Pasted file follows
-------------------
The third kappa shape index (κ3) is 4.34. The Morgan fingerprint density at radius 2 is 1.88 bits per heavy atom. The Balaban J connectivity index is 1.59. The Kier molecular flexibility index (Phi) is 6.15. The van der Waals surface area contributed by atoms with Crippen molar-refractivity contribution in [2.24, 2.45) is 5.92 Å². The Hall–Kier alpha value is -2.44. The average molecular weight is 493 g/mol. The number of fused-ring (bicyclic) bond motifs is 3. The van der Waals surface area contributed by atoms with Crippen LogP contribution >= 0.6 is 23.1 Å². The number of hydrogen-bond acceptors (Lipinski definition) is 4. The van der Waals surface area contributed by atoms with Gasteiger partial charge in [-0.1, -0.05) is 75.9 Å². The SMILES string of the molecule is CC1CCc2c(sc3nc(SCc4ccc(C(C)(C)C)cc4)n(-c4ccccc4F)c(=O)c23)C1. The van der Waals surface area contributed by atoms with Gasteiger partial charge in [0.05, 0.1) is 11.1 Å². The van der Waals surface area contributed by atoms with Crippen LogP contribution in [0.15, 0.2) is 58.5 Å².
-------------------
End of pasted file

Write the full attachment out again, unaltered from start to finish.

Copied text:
The third kappa shape index (κ3) is 4.34. The Morgan fingerprint density at radius 2 is 1.88 bits per heavy atom. The Balaban J connectivity index is 1.59. The Kier molecular flexibility index (Phi) is 6.15. The van der Waals surface area contributed by atoms with Crippen molar-refractivity contribution in [2.24, 2.45) is 5.92 Å². The Hall–Kier alpha value is -2.44. The average molecular weight is 493 g/mol. The number of fused-ring (bicyclic) bond motifs is 3. The van der Waals surface area contributed by atoms with Crippen LogP contribution >= 0.6 is 23.1 Å². The number of hydrogen-bond acceptors (Lipinski definition) is 4. The van der Waals surface area contributed by atoms with Gasteiger partial charge in [-0.1, -0.05) is 75.9 Å². The SMILES string of the molecule is CC1CCc2c(sc3nc(SCc4ccc(C(C)(C)C)cc4)n(-c4ccccc4F)c(=O)c23)C1. The van der Waals surface area contributed by atoms with Gasteiger partial charge in [0.05, 0.1) is 11.1 Å². The van der Waals surface area contributed by atoms with Crippen LogP contribution in [0.15, 0.2) is 58.5 Å².